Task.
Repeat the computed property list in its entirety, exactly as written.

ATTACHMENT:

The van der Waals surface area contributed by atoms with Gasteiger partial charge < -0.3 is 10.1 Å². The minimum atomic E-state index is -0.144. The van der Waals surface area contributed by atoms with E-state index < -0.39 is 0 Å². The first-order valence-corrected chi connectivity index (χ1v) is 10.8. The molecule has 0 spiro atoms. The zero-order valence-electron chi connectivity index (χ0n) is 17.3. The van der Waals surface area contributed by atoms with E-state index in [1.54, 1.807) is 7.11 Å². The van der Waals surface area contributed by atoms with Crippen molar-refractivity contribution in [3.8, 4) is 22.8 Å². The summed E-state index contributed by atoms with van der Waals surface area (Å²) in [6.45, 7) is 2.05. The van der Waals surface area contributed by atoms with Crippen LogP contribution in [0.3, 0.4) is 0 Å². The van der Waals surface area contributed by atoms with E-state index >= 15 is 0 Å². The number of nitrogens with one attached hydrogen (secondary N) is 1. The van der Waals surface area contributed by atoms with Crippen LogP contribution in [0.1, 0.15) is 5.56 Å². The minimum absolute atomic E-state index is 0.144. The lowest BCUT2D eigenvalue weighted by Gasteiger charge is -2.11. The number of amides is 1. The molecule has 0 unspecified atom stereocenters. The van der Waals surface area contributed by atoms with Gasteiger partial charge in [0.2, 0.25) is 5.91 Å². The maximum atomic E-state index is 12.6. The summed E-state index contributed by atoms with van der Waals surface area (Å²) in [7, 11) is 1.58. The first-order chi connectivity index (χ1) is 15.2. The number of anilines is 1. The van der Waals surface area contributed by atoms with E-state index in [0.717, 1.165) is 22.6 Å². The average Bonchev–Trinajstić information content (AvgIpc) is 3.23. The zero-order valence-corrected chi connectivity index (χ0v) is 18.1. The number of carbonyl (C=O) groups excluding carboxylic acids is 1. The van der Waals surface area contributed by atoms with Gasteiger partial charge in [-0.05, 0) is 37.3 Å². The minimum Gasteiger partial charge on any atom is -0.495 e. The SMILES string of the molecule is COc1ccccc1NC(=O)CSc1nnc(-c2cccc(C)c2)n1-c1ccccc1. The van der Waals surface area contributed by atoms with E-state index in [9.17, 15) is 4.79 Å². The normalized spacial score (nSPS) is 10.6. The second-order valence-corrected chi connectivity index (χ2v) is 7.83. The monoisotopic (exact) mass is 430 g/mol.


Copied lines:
The van der Waals surface area contributed by atoms with Gasteiger partial charge < -0.3 is 10.1 Å². The minimum atomic E-state index is -0.144. The van der Waals surface area contributed by atoms with E-state index < -0.39 is 0 Å². The first-order valence-corrected chi connectivity index (χ1v) is 10.8. The molecule has 0 spiro atoms. The zero-order valence-electron chi connectivity index (χ0n) is 17.3. The van der Waals surface area contributed by atoms with E-state index in [1.54, 1.807) is 7.11 Å². The van der Waals surface area contributed by atoms with Crippen molar-refractivity contribution in [3.8, 4) is 22.8 Å². The summed E-state index contributed by atoms with van der Waals surface area (Å²) in [6.45, 7) is 2.05. The van der Waals surface area contributed by atoms with Crippen LogP contribution in [0.3, 0.4) is 0 Å². The van der Waals surface area contributed by atoms with E-state index >= 15 is 0 Å². The number of nitrogens with one attached hydrogen (secondary N) is 1. The van der Waals surface area contributed by atoms with Crippen LogP contribution in [0.1, 0.15) is 5.56 Å². The minimum absolute atomic E-state index is 0.144. The lowest BCUT2D eigenvalue weighted by Gasteiger charge is -2.11. The number of amides is 1. The molecule has 0 unspecified atom stereocenters. The van der Waals surface area contributed by atoms with Gasteiger partial charge in [0.2, 0.25) is 5.91 Å². The maximum atomic E-state index is 12.6. The summed E-state index contributed by atoms with van der Waals surface area (Å²) in [7, 11) is 1.58. The first-order chi connectivity index (χ1) is 15.2. The number of anilines is 1. The van der Waals surface area contributed by atoms with E-state index in [0.717, 1.165) is 22.6 Å². The average Bonchev–Trinajstić information content (AvgIpc) is 3.23. The zero-order valence-corrected chi connectivity index (χ0v) is 18.1. The number of carbonyl (C=O) groups excluding carboxylic acids is 1. The van der Waals surface area contributed by atoms with Gasteiger partial charge in [-0.05, 0) is 37.3 Å². The minimum Gasteiger partial charge on any atom is -0.495 e. The SMILES string of the molecule is COc1ccccc1NC(=O)CSc1nnc(-c2cccc(C)c2)n1-c1ccccc1. The van der Waals surface area contributed by atoms with E-state index in [9.17, 15) is 4.79 Å². The normalized spacial score (nSPS) is 10.6. The second-order valence-corrected chi connectivity index (χ2v) is 7.83. The monoisotopic (exact) mass is 430 g/mol.